Happy New Year everyone!
Hopfully everyone’s had a good start into the new year. I’ve been in Stockholm for a week now and I have to say, it’s nice to be back! Being away for the first time since moving here made me realise how much I’ve actually grown to love this city. That’s why I thought I’d start this blog-year with a little guide to Stockholm’s neighbourhoods. I know there’s many new students arriving in Stockholm over the next few weeks and I hope this will be a good starting point for everyone beginning to explore this wonderful city.
1. Norrmalm & Vasastan
The absolute centre of Stockholm. Norrmalm is Stockholm’s main commercial district with many shopping opportunities. Here you can find Stockholm’s biggest shopping streets and department stores. This is also Stockholm’s transportation hub as both the main railway station and T-Centralen, a metro station where all the city’s metro lines meet, are located here. Personally, my favourite part of this neigbourhood is a park called Kungsträdgården. It’s a great place to visit any time of the year: it’s really beautiful during the spring when the cherry trees blossom, its outdoor cafes make it a nice hangout spot during the summer and during the winter it offers an ice skating rink. Vasastan, a more residential area, is located west of Norrmalm.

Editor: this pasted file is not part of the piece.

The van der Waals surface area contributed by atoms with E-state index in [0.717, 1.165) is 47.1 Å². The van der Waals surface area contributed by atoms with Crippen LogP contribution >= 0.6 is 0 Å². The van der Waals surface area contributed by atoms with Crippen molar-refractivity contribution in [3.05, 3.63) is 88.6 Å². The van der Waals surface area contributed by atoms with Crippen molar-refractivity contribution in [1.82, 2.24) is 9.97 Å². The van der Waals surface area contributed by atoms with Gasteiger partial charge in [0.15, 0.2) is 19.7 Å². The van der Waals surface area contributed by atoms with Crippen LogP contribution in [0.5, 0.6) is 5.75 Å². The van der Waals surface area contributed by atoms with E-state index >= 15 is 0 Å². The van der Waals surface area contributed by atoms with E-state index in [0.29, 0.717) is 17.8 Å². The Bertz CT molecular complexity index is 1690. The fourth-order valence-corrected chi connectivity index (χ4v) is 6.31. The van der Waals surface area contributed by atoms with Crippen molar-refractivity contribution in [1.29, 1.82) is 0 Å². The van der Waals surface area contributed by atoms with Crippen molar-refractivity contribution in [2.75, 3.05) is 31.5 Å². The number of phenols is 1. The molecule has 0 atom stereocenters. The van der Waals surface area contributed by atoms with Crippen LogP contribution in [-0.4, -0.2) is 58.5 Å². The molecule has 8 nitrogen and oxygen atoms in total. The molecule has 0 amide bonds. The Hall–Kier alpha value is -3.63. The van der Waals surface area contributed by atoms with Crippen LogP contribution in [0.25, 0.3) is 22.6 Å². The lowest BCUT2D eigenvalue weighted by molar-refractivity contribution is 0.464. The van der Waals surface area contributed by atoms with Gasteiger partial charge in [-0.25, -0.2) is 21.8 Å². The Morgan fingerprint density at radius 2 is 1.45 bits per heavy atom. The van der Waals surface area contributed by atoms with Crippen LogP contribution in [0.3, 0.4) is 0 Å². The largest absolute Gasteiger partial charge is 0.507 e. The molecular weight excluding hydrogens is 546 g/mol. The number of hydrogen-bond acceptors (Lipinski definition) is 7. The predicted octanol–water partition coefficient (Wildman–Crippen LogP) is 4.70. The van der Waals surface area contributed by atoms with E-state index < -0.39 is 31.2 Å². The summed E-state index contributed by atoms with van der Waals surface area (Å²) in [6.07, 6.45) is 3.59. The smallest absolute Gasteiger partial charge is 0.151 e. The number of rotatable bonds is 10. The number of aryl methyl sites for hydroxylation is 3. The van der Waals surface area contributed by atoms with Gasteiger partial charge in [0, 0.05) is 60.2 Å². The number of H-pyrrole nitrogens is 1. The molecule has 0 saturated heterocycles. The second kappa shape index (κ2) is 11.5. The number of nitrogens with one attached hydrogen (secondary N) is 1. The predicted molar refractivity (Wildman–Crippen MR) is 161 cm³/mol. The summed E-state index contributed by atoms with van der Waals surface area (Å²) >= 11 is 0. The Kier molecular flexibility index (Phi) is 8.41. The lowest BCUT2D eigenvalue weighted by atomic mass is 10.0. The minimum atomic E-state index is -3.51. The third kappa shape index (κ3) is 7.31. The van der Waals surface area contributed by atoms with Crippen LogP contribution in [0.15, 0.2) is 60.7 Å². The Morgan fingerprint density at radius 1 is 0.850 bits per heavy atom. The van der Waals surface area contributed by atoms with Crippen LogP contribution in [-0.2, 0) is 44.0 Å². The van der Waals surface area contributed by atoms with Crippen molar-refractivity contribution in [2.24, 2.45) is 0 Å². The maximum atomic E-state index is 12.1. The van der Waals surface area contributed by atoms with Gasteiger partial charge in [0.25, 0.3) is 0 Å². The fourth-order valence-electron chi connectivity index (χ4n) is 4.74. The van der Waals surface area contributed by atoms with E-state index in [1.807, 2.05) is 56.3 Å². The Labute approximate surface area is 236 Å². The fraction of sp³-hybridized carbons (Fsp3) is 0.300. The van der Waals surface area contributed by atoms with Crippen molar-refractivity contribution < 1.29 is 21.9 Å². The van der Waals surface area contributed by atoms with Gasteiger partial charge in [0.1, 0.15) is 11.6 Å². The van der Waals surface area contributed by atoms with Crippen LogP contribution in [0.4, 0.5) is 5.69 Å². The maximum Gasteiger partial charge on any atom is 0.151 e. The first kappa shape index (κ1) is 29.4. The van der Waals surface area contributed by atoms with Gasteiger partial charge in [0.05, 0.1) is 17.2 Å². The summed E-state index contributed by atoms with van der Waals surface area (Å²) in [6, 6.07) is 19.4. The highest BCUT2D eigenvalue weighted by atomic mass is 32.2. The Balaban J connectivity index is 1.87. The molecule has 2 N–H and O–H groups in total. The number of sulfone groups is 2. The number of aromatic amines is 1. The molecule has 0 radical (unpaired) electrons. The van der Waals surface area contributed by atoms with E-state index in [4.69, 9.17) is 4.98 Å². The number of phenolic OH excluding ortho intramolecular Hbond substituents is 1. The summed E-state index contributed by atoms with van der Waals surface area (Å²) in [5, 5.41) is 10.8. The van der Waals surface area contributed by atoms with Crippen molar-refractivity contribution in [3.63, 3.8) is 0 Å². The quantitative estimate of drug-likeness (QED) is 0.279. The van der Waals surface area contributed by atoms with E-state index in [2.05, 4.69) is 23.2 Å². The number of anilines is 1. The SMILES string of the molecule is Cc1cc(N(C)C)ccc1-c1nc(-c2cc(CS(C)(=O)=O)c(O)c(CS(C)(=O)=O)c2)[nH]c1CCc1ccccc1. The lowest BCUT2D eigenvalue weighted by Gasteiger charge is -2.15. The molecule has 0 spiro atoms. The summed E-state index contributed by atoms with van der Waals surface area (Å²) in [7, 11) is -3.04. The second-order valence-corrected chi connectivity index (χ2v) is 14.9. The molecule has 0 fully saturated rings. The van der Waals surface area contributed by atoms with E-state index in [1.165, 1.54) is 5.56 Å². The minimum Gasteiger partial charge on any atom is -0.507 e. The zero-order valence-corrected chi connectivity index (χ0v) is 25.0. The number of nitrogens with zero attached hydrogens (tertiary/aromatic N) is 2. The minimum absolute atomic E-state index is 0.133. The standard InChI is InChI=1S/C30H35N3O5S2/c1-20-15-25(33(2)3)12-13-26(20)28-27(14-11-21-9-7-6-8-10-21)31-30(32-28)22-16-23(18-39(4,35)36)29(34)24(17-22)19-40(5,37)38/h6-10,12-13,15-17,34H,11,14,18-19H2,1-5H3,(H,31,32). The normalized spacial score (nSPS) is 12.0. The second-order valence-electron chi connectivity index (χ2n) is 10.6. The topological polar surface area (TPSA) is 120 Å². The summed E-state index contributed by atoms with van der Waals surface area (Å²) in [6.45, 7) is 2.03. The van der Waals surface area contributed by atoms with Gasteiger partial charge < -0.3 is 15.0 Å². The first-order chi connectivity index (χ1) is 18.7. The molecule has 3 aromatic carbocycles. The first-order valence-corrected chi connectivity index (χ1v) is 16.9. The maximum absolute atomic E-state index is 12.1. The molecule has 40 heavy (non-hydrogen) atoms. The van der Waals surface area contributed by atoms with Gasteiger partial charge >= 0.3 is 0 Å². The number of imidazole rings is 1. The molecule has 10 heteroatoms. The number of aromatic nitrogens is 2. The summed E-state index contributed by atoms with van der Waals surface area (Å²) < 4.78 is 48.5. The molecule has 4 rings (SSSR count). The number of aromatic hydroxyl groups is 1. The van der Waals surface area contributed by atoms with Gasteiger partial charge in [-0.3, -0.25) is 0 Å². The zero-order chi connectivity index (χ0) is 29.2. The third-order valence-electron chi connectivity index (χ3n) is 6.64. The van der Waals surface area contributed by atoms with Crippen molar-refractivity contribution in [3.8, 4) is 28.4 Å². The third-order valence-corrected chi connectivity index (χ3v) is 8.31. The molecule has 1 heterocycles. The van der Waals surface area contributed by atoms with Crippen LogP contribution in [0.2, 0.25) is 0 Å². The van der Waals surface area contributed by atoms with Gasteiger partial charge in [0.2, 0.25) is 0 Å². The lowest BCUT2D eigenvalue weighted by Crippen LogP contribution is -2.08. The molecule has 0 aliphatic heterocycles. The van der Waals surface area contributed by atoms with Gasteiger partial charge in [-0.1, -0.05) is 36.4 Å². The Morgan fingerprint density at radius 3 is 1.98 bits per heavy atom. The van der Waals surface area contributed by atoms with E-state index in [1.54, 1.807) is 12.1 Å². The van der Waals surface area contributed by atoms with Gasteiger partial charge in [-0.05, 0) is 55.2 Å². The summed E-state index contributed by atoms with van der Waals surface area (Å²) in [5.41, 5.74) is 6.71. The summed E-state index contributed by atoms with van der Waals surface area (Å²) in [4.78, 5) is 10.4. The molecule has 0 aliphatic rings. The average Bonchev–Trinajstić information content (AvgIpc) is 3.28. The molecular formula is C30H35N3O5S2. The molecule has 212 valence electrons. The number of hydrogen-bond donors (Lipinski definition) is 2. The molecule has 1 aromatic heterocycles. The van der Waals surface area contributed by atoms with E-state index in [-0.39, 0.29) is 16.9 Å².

With its luxurious shops, expensive restaurants and nightclubs and the highest rents in the city, Östermalm is considered the most exclusive neighbourhood of Stockholm and attracts Stockholm’s most glamorous and elegant crowds. Stureplan, a squire located between Östermalm and Norrmalm, is one of Stockholm’s biggest party centres with its high-end clubs so if you’re looking to put your high heels on and hit the club, this is your place.
3. Gamla Stan
Also known as The Old Town. “The original Stockholm” is without a doubt one of the most beautiful parts of the city and I love walking down its narrow, cobbled street and looking at the old buildings. The area is a tourist attraction in itself but here you can also find attractions like the Nobel Museum and the Royal Palace. Therefore, be prepared for groups of tourists taking pictures and standing in your way, especially in the summer time.
This neighbourhood is my personal favourite. As most of my favourite places in the city are located on this island (they probably deserve a post of their own), this is the place where you will most likely find me. A former working-class area, Södermalm is now “the hip neigbourhood” of the city filled with cool cafes and bars and with a more relaxed vibe than Östermalm. There are not so many tourist attractions here but the north-end of the island offers some pretty awesome views over Stockholm.
I’ve talked a bit about this green island on this post.
All in all, I feel Stockholm is a diverse city that offers something for everyone. That’s one of the reasons I love it so much.
Until next time,